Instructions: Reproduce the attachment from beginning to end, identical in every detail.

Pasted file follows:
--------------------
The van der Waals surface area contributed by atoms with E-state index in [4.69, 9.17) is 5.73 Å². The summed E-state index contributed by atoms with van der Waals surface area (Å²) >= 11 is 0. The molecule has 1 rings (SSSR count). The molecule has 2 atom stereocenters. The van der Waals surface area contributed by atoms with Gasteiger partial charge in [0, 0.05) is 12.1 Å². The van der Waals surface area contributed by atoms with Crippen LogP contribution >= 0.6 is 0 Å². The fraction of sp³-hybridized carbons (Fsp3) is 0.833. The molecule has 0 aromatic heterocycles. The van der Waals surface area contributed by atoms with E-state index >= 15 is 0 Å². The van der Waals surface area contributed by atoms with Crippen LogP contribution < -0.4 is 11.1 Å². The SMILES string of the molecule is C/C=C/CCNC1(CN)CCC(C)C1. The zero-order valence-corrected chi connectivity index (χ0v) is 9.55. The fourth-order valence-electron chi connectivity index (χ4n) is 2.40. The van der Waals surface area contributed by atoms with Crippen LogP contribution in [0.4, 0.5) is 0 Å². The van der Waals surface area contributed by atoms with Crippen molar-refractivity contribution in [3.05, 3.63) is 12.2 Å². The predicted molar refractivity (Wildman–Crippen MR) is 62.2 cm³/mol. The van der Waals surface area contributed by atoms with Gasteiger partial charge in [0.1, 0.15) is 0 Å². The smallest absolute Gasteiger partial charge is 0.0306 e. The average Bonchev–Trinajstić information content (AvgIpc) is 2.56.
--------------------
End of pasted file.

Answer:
The van der Waals surface area contributed by atoms with E-state index in [4.69, 9.17) is 5.73 Å². The summed E-state index contributed by atoms with van der Waals surface area (Å²) >= 11 is 0. The molecule has 1 rings (SSSR count). The molecule has 2 atom stereocenters. The van der Waals surface area contributed by atoms with Gasteiger partial charge in [0, 0.05) is 12.1 Å². The van der Waals surface area contributed by atoms with Crippen LogP contribution >= 0.6 is 0 Å². The fraction of sp³-hybridized carbons (Fsp3) is 0.833. The molecule has 0 aromatic heterocycles. The van der Waals surface area contributed by atoms with E-state index >= 15 is 0 Å². The van der Waals surface area contributed by atoms with Crippen LogP contribution < -0.4 is 11.1 Å². The SMILES string of the molecule is C/C=C/CCNC1(CN)CCC(C)C1. The zero-order valence-corrected chi connectivity index (χ0v) is 9.55. The fourth-order valence-electron chi connectivity index (χ4n) is 2.40. The van der Waals surface area contributed by atoms with Crippen LogP contribution in [0.4, 0.5) is 0 Å². The van der Waals surface area contributed by atoms with Crippen molar-refractivity contribution in [3.05, 3.63) is 12.2 Å². The predicted molar refractivity (Wildman–Crippen MR) is 62.2 cm³/mol. The van der Waals surface area contributed by atoms with Gasteiger partial charge in [0.1, 0.15) is 0 Å². The smallest absolute Gasteiger partial charge is 0.0306 e. The average Bonchev–Trinajstić information content (AvgIpc) is 2.56.